Prof. Briscoe : Yes, if you look at both my own submission and the submission of the peer review panel of which I was part, this was very clear to us. This was an act where the assumption of powers by the Commonwealth, as we understood it, was based on the Ramsar convention, which is an environmental act. The spirit of the act—long as it is—to us was unequivocal in that it mandated that the environment be a first and overriding priority, that what the environment needs is to be determined by a process which is not political but which will take judgment into account that is determined, so the act says, by science, and that then socio-economic, human and social factors are to be taken into account once that primary process is done.

Senator JOYCE: So basically, the way you would have to look at it is that you might want to argue about the science, but you cannot argue about the fact that the environment comes first. You are left with arguing about the possible scientific interpretations of what an environmental outcome is. You certainly cannot argue that the environment comes first.

Prof. Briscoe : I would not argue that; it seems very clear to me.

Senator JOYCE: You would be very aware of the Ramsar convention, and I also know that when they talk about Ramsar they say that it also assists the social condition; but really it only does it in such a form that it says it looks after the environment and people feel happy in a happy environment. The Ramsar convention does not give any position on maintaining the economic fabric of a town or an area, does it? Or does it?

Prof. Briscoe : I think if you see the Ramsar convention is an environmental convention, and its focus is appropriately on environmental outcomes, it is then up to sovereign states to interpret their compliance with that convention, presumably in light of their own national laws and priorities.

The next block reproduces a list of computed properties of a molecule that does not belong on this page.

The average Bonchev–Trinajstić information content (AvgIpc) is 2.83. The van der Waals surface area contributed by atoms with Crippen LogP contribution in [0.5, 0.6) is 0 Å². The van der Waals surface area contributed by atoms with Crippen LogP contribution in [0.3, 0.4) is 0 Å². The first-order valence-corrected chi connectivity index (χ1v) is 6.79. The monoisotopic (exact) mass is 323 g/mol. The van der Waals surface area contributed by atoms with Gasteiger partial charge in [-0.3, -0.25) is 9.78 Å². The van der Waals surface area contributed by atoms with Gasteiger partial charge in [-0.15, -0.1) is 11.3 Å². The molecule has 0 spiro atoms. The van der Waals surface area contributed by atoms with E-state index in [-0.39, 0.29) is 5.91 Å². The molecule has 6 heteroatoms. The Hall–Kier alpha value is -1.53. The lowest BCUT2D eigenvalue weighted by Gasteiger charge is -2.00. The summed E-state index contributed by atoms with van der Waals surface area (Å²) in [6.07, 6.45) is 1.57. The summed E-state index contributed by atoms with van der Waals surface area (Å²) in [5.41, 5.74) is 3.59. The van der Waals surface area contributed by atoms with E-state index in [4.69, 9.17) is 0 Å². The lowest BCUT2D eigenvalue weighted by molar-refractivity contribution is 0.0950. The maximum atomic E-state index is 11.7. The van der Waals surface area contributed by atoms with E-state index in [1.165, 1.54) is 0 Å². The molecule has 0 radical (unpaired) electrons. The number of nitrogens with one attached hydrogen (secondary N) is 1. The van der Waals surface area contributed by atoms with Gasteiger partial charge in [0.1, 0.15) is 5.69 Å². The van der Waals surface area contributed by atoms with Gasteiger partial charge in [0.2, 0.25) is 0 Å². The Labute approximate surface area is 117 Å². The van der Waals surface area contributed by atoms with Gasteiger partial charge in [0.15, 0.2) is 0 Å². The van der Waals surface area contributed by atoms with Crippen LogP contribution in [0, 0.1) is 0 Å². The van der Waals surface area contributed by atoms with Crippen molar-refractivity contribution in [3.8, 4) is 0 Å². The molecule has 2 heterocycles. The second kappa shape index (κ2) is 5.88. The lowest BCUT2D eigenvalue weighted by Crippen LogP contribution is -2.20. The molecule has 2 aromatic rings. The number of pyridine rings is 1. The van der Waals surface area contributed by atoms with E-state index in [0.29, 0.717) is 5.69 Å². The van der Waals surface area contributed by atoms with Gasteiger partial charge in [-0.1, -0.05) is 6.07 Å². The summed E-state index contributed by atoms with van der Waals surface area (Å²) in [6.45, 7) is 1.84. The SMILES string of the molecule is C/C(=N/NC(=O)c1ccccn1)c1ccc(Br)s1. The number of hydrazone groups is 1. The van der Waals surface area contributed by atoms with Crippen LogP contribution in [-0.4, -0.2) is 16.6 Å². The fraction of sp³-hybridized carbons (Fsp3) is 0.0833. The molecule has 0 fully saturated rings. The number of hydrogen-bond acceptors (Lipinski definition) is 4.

Senator Joyce: Does the Ramsar convention give any capacity for someone to say, 'Well, on certain environmental assets you can reduce the amount of water because you have got to look after the economic or social fabric' or does it say, 'You must maintain the amount of water to maintain the environmental asset, and that is first and foremost'?

Prof. Briscoe : I do not believe that the Ramsar convention has been interpreted as a legally binding convention on which states have to then willy-nilly follow the dictates of the convention. My understanding is that where states have signed the convention it essentially is for those states to give particular attention to the maintenance of wetlands for migratory birds. But I have never seen another country take it as the convention itself dictates what sorts of balances you are to strike between environmental and human uses.

Senator Joyce: Just correct me if I am wrong so I do not put words in your mouth. Are you saying that Australia's reliance on the Ramsar convention as a crucial pillar to this act is way and beyond what is being used throughout the world in the reliance of other countries on the Ramsar convention—that we have basically taken this as the truth, the way and the light, and it sits at the cornerstone of this piece of legislation?

Prof. Briscoe : As I said in my deposition, Senator, my reading—and this is obviously from somebody who is not Australian and does not swim in your politics—is that the Ramsar convention, for the purposes of elevating the environment and elevating Commonwealth powers to a level that was perceived to be desirable for domestic purposes, was used as a justification for that. In my understanding, no other country has sort of taken the conveyor belt from the convention and said that therefore they have to do this in terms of balance between human and other uses. So this would be a very unusual interpretation of the convention—so unusual that I do not know of another country which has taken that very literal interpretation of the Ramsar convention.

Senator Joyce: Thank you. I want to go to a section in your submission, and it is the substance of the act, the role of science and politics. At the bottom of page 4 you say:

The Act is based on an extraordinary logic, namely that science will determine what the environment needs and that the task for government (including the MDBA), is then just to "do what the science tells it to do".

So therefore you are in that sense saying it is prescriptive, that basically what the science tells you to do is what you must do. There is no science of socio-economic conditions—there is the science of delivering an environmental outcome.